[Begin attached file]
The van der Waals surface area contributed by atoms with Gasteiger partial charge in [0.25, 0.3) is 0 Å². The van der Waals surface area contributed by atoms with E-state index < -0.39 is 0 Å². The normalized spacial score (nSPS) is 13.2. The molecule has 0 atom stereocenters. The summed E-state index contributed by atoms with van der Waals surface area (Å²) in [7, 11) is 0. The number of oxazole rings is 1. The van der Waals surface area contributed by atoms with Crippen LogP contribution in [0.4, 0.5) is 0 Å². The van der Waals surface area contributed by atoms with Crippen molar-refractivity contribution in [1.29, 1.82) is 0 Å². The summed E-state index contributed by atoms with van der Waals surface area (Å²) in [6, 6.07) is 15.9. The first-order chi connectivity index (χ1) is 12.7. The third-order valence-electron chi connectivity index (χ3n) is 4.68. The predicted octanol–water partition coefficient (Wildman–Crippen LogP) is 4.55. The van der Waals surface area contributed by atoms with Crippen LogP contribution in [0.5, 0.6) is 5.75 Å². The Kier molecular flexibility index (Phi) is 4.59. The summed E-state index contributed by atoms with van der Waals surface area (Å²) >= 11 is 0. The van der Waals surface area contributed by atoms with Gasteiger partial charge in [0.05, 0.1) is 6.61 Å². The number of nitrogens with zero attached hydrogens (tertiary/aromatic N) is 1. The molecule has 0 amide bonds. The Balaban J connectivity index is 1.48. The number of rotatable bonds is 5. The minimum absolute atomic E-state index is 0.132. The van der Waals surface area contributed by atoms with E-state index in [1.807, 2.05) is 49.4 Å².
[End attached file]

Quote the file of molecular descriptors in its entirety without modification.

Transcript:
The van der Waals surface area contributed by atoms with Gasteiger partial charge in [0.25, 0.3) is 0 Å². The van der Waals surface area contributed by atoms with E-state index < -0.39 is 0 Å². The normalized spacial score (nSPS) is 13.2. The molecule has 0 atom stereocenters. The summed E-state index contributed by atoms with van der Waals surface area (Å²) in [7, 11) is 0. The number of oxazole rings is 1. The van der Waals surface area contributed by atoms with Crippen LogP contribution in [0.4, 0.5) is 0 Å². The van der Waals surface area contributed by atoms with Crippen molar-refractivity contribution in [1.29, 1.82) is 0 Å². The summed E-state index contributed by atoms with van der Waals surface area (Å²) in [6, 6.07) is 15.9. The first-order chi connectivity index (χ1) is 12.7. The third-order valence-electron chi connectivity index (χ3n) is 4.68. The predicted octanol–water partition coefficient (Wildman–Crippen LogP) is 4.55. The van der Waals surface area contributed by atoms with Crippen LogP contribution in [0.5, 0.6) is 5.75 Å². The Kier molecular flexibility index (Phi) is 4.59. The summed E-state index contributed by atoms with van der Waals surface area (Å²) >= 11 is 0. The van der Waals surface area contributed by atoms with Gasteiger partial charge in [0.05, 0.1) is 6.61 Å². The number of nitrogens with zero attached hydrogens (tertiary/aromatic N) is 1. The molecule has 0 amide bonds. The Balaban J connectivity index is 1.48. The number of rotatable bonds is 5. The minimum absolute atomic E-state index is 0.132. The van der Waals surface area contributed by atoms with E-state index in [1.807, 2.05) is 49.4 Å².